That first Qtip after coming back from a long week away, am I right? My leg kicked like a dog getting a belly rub.
I’m back from the four-day conference in Lima. My American curriculum international Christian school in Brazil belongs to an organization that supports South American international schools.
It was a looooong travel day to get there, full of adventure.When I checked in, the guy at the airline desk said “You’re the right ho.” “WHAT?!” I asked. Then I realized that he meant the right row, because the “r” is an “h” here in Rio. I walked laps in the airport and debated which food option would give me the least airborne stomach trouble. Settled on Arabian. Sorry, row 45.
There were delays. Long layovers. Lots of wondering if I’d made the right decision to go. At one point I was sitting on the floor of the Sao Paulo airport negotiating with a dying phone that refused to connect to wifi, drinking wine out of a plastic cup, lip syncing to Gloria Estefan from my ipod. I spent most of the plane time in turbulence over the Andes, which meant I was crying and bargaining with God until arrival in Lima around midnight on Tues/Wed.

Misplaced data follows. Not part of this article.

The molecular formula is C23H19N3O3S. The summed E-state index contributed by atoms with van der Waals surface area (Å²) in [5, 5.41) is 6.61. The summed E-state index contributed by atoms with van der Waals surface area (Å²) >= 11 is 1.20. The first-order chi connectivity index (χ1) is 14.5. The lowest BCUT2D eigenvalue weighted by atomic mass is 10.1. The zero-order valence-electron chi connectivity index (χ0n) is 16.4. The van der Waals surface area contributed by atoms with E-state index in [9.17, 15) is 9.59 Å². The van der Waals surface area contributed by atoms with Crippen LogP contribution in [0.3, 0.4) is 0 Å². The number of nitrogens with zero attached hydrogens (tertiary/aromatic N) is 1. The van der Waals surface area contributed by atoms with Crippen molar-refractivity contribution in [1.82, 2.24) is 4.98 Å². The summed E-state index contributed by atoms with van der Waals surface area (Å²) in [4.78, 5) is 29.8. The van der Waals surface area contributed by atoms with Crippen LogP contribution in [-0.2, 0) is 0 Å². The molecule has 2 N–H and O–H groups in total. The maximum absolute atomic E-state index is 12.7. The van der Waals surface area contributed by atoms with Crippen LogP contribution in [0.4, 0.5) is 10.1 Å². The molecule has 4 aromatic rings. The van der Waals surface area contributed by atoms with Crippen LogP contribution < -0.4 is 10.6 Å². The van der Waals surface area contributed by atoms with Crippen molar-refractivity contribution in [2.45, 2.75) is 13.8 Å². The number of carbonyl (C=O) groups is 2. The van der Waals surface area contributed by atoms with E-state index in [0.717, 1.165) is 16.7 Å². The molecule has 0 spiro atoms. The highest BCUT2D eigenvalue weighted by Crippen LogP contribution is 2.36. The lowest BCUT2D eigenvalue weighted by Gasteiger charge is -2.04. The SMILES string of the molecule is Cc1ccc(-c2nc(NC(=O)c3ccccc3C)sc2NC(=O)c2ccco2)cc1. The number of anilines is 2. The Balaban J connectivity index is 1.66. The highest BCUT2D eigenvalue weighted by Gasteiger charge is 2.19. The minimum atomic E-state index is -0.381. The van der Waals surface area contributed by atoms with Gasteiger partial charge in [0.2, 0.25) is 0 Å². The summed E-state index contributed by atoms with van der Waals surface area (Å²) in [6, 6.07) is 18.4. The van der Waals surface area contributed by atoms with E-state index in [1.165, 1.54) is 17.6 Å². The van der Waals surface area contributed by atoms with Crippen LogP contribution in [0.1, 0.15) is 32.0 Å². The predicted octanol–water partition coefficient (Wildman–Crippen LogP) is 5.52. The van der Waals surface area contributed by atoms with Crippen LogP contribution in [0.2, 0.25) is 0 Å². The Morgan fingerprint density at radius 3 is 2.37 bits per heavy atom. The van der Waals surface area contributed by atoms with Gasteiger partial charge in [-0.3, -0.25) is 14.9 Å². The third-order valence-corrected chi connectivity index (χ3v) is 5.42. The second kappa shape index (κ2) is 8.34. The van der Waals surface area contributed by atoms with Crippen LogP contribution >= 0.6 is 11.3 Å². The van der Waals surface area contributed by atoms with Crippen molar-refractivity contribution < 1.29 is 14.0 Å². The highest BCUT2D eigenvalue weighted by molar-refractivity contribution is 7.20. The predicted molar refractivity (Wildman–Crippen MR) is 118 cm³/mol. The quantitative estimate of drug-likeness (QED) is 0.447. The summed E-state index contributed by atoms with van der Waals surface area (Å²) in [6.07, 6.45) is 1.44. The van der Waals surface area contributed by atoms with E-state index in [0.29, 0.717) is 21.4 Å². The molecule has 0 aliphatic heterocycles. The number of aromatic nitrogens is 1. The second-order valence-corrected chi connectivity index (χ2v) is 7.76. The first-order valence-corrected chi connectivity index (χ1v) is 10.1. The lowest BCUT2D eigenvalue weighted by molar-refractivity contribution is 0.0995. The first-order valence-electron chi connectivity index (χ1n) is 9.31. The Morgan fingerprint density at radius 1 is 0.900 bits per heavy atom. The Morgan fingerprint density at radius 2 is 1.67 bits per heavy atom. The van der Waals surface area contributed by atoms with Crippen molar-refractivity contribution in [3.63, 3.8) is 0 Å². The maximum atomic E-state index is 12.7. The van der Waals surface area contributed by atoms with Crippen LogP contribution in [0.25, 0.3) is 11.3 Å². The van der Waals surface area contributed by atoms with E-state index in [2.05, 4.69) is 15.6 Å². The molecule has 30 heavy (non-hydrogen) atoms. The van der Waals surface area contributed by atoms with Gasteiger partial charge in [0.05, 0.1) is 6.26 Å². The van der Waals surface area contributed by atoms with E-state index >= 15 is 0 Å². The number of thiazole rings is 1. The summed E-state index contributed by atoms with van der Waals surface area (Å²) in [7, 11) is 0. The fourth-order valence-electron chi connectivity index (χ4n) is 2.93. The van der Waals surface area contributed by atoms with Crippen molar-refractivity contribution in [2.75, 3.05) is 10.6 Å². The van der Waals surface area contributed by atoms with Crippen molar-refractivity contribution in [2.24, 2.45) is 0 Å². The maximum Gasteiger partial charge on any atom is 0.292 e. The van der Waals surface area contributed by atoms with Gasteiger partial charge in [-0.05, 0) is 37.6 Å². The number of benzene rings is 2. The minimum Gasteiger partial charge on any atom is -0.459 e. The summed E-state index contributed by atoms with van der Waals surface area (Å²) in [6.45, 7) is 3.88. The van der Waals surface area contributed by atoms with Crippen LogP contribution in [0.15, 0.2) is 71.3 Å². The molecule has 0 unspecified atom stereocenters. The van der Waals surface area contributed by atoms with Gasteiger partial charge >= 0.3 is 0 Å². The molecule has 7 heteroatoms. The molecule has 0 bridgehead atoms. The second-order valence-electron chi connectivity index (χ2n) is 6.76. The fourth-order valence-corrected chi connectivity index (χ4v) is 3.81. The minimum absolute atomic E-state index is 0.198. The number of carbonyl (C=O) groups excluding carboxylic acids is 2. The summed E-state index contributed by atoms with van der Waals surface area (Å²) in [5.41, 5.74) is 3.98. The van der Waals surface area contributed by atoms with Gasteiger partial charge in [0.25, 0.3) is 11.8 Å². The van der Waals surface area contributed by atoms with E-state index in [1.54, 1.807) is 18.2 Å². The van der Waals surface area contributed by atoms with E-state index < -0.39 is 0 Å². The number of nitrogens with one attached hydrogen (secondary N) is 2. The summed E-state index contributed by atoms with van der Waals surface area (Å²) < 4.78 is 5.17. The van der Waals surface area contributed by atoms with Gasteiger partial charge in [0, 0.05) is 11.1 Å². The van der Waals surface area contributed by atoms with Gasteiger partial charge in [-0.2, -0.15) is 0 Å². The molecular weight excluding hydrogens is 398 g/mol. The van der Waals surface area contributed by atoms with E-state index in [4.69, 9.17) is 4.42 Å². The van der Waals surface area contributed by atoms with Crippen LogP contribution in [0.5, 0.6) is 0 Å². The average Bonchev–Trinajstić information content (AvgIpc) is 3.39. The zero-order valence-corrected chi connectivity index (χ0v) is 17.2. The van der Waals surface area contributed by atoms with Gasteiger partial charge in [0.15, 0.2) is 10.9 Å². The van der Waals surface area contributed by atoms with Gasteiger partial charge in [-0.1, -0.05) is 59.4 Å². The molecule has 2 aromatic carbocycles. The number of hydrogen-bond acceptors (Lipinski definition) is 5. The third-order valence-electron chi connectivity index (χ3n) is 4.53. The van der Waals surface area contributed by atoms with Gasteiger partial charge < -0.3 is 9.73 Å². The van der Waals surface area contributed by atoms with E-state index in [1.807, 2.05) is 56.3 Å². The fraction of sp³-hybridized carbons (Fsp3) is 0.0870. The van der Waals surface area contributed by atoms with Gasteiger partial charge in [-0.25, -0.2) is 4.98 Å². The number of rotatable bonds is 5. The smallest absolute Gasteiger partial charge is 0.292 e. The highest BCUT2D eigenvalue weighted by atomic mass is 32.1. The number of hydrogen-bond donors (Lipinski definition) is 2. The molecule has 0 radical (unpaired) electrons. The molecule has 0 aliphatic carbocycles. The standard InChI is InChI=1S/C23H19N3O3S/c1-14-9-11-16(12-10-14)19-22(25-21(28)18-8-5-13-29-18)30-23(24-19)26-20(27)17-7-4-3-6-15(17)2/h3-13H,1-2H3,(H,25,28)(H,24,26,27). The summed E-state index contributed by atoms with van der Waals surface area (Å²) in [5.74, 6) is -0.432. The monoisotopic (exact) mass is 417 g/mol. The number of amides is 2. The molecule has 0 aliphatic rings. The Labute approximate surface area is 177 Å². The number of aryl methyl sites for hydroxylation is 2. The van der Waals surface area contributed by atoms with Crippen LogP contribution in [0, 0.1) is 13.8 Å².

Manuel, my cabbie, was pretty much proposing marriage about halfway through our ride, taking me the roundabout way to see the (romantico!) coast, and getting so forward I got a little creeped out. The problem is that when I’m tired, and feeling the need to practice my Spanish after two years in Brazil, I think I got a little too friendly. All of a sudden he’s calling me bonita, underestimating my age, cursing the Brazilian men who have found me lacking, and describing all the great qualities of Peruvians, particularly himself.
Luckily, we ended up at my hotel, I starfished on the bed, grateful to be on one big enough that all my limbs can be out so and not hit a wall, cracked open a Cusqueña and set the alarm for early.